Bending Adversity is framed by vivid descriptions of the tsunami and its aftermath. Pilling aims to take the disaster as a starting point for a broader inquiry into how Japan’s institutions and its people have dealt with comparable crises. The country’s modern history has been punctuated by abrupt changes of course in response to existential threats: the revolution-from-above of the Meiji Restoration in the 1860s; the Blitzkrieg imperialist expansion of the 1930s and 40s; the breakneck growth that made it the world’s second largest economy in the 70s and 80s; the equally dramatic bursting of its property bubble after 1989, leaving it a world leader in zombie banks and deflationary stagnation, the ‘Japanese scenario’ a spectre haunting the post–2008 us and eu. Might the horrors of the tsunami and the nuclear meltdown at Fukushima—plus, Pilling slips in, the rise of China—galvanize Japan’s leaders into a new leap forward? In successive chapters, he examines the ideology of Japan’s uniqueness, the history of the country from Meiji times to the Pacific War, the economic miracle of the post-war decades and the debacle of the nineties. He then considers the social and cultural effects of the decades of slow growth since, the ways in which it has been handled, the Koizumi years, Japan’s demographic prospects, the situation of women and youth, and its diplomatic isolation. An afterword asks whether Abe will seize the chance to ‘bend adversity’ once again.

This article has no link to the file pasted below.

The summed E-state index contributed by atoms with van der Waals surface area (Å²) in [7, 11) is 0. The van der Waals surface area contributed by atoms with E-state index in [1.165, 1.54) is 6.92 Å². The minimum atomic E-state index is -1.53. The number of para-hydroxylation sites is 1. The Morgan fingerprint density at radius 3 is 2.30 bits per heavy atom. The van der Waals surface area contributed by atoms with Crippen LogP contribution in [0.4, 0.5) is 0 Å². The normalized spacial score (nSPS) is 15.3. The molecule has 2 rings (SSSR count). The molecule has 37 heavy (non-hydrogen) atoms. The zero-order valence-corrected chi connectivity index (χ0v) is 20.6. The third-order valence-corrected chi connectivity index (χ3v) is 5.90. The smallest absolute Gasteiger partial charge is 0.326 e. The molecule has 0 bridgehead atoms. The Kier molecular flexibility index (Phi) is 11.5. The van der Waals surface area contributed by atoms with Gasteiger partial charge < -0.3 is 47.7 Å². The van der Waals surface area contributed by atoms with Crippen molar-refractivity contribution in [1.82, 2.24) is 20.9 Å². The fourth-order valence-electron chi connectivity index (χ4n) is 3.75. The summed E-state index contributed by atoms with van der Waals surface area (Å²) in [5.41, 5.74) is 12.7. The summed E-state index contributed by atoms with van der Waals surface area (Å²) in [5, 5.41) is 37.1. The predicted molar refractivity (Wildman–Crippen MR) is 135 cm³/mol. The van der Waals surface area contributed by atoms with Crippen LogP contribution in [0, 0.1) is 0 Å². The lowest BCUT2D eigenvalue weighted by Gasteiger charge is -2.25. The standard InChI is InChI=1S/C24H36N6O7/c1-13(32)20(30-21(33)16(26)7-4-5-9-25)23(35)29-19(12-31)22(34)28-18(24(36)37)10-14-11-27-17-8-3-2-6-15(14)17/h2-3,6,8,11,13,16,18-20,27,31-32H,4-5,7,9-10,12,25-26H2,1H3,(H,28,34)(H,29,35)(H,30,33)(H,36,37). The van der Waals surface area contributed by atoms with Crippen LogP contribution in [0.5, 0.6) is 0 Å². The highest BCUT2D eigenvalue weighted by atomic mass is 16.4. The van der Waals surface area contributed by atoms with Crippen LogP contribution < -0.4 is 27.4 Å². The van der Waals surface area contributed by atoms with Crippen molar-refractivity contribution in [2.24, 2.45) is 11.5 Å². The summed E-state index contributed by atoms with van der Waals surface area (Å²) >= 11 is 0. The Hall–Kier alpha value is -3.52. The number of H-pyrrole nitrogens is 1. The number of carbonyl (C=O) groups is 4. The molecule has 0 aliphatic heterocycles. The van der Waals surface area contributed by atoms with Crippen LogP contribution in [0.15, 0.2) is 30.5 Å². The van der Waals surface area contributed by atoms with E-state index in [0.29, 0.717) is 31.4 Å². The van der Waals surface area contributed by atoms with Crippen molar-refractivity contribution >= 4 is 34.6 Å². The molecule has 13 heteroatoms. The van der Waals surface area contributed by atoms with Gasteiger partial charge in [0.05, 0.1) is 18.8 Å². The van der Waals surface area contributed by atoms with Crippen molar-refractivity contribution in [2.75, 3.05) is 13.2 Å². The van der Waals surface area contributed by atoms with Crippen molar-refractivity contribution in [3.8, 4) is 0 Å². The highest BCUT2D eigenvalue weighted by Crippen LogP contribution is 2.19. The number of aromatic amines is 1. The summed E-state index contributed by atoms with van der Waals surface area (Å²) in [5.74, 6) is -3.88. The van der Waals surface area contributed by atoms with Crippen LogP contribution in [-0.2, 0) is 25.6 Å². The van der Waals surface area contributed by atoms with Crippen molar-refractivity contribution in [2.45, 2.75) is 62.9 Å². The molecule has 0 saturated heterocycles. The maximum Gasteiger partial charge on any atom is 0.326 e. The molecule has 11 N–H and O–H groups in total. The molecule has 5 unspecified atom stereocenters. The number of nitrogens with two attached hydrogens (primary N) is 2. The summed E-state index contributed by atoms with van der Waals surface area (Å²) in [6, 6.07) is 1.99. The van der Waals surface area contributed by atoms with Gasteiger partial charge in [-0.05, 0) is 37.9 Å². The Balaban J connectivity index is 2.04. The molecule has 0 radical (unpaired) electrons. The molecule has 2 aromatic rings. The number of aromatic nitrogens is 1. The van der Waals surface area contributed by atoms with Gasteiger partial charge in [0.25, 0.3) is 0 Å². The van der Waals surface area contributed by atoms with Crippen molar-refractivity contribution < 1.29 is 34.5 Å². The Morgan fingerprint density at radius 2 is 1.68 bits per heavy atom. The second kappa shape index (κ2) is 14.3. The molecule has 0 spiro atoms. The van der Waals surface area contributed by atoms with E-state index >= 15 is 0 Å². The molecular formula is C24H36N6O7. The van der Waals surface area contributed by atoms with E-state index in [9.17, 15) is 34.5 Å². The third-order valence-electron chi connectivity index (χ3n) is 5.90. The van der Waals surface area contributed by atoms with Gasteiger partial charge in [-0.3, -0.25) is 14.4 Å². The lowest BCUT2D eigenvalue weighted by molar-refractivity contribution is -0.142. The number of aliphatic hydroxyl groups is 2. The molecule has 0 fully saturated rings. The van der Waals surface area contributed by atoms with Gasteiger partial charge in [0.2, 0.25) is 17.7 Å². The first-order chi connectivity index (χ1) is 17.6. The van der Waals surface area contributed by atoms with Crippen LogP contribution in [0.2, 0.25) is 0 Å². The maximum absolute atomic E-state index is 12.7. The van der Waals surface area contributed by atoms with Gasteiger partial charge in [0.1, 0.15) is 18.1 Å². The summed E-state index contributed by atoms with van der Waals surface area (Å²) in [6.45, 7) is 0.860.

In substance, the book divides into three kinds of writing: reiteration, rectification, and reportage. The chapters on the post-war economy rehearse stories familiar to anyone with a newspaper habit. These follow on much stronger sections untangling the nationalist imaginary—no other nation seems more unique or homogeneous than Japan—that ties up not merely right-wingers and people on the streets, but many analysts as well, who describe the country only in terms of how different it is to everywhere else in the world. This eye for diversity keeps the reportage fresh, which is at its best in the coverage of the tsunami. The volume opens with the country upended and its contents shaken out. Pilling tells the story of the Triple Disaster in gripping style through the fate of Rikuzentakata, an ancient town whose 70,000 seaside pines were regarded as one of the scenic beauties of Japan. They resisted the 9.0 earthquake that turned the earth to liquid with the force of 600 million Hiroshima bombs, but were no defence against the tsunami which followed half an hour later. A ghostly dust—remnants of collapsed buildings—preceded the wall of mud towering over ten yards high that reduced the settlement to a churning wreckage of homes, boats, schools, hospitals, and factories. Four minutes after the tsunami reached shore, nothing remained, and one in twenty were dead: ‘It was as if the man-made world had vomited up its innards. The things that were usually hidden—piping, electric cables, mattress stuffing, metal girders, underwear, electricity generators, wiring—were suddenly on full display, like secrets expelled from the intestines of modern living.’ The waves breached even the evacuation centres, sending escapees to the roof, from which they were swept away. The elderly drowned in their beds; the young, trying to rescue them.